Then a bit of vector maths...

Move 1 NW = current position(x-1),current position (y+1)

If you are displaying say 9 "tiles" on the GUI, then you just want to load the properties for the surrounding tiles using your current positon as the centre tile..

Tile to north = current co-ordinate(+0 , +1) Tile to NE = current co-ordinate(+1 , +1) etc. etc.

then manage the "empty" or out of bounds tiles with some "if statements". You could always have a 12x12 grid where the movement is rectricted to the 10x10 and the outer tiles are all blanks (i.e. 0B00000000).

Johnny010: 100 tiles = 10 by 10 grid?

So 10 can be represented by 4 bits. You can represent a full tile co-ordinate, like (x = 6, y = 4) in a single byte. 100 bytes would give the entire board co-ordinates. You could then have it so that you have a second set of 100 bytes in RAM for "properties" of the tiles...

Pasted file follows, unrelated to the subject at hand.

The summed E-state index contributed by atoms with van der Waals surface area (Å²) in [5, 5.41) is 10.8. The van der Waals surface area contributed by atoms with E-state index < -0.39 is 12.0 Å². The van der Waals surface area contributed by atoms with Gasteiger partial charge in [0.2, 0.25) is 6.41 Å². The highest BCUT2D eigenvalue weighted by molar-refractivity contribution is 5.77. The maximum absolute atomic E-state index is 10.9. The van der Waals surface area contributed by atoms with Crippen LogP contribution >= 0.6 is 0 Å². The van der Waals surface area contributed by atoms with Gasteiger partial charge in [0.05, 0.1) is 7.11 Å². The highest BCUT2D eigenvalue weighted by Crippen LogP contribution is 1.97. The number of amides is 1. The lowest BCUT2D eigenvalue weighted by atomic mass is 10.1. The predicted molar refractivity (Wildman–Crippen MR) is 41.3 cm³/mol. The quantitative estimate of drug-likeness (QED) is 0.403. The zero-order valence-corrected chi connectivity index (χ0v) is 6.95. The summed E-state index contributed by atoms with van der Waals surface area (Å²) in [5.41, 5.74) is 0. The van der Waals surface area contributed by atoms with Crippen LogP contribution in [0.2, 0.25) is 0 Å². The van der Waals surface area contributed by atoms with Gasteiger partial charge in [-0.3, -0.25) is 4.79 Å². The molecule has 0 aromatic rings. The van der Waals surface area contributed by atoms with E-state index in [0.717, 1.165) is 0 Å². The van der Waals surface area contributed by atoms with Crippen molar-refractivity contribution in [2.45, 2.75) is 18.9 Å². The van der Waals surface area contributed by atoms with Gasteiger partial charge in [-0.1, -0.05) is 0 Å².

I.e. Tile (8,3) = 1111 0011 Properties = 0B10011011 (where each bit is like a property...)

This sort of what you want?

Yes I think we are on the same page. I was wanting to have 100 tiles visible on the screen but many more tiles in storage. I am starting to put it together with a NodeMCU but I'm not tied to that.

Johnny010:
Then a bit of vector maths…

Move 1 NW = current position(x-1),current position (y+1)

Really interesting. This is where my knowledge of C drops right off. If there is a current position variable that is holding the current position, how would you use that variable to point to the correct array?

Cheers!